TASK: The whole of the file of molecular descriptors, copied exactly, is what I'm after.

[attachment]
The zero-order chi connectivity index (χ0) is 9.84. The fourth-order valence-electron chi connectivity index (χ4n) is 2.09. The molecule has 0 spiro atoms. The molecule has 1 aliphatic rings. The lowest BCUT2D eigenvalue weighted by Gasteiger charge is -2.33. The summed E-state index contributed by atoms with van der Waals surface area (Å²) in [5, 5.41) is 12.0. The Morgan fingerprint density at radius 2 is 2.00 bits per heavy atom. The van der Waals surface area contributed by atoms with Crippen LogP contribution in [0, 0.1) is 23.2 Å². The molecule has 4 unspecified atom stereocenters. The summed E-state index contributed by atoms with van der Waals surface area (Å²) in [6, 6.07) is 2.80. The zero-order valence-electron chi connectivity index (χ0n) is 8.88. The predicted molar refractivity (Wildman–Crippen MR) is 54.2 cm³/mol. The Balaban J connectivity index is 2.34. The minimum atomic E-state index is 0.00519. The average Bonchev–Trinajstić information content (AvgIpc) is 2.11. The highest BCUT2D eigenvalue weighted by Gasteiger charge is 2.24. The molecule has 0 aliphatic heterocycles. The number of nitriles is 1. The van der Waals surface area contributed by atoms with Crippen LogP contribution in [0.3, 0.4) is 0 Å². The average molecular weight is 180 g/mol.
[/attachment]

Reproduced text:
The zero-order chi connectivity index (χ0) is 9.84. The fourth-order valence-electron chi connectivity index (χ4n) is 2.09. The molecule has 0 spiro atoms. The molecule has 1 aliphatic rings. The lowest BCUT2D eigenvalue weighted by Gasteiger charge is -2.33. The summed E-state index contributed by atoms with van der Waals surface area (Å²) in [5, 5.41) is 12.0. The Morgan fingerprint density at radius 2 is 2.00 bits per heavy atom. The van der Waals surface area contributed by atoms with Crippen LogP contribution in [0, 0.1) is 23.2 Å². The molecule has 4 unspecified atom stereocenters. The summed E-state index contributed by atoms with van der Waals surface area (Å²) in [6, 6.07) is 2.80. The zero-order valence-electron chi connectivity index (χ0n) is 8.88. The predicted molar refractivity (Wildman–Crippen MR) is 54.2 cm³/mol. The Balaban J connectivity index is 2.34. The minimum atomic E-state index is 0.00519. The average Bonchev–Trinajstić information content (AvgIpc) is 2.11. The highest BCUT2D eigenvalue weighted by Gasteiger charge is 2.24. The molecule has 0 aliphatic heterocycles. The number of nitriles is 1. The van der Waals surface area contributed by atoms with Crippen LogP contribution in [0.3, 0.4) is 0 Å². The average molecular weight is 180 g/mol.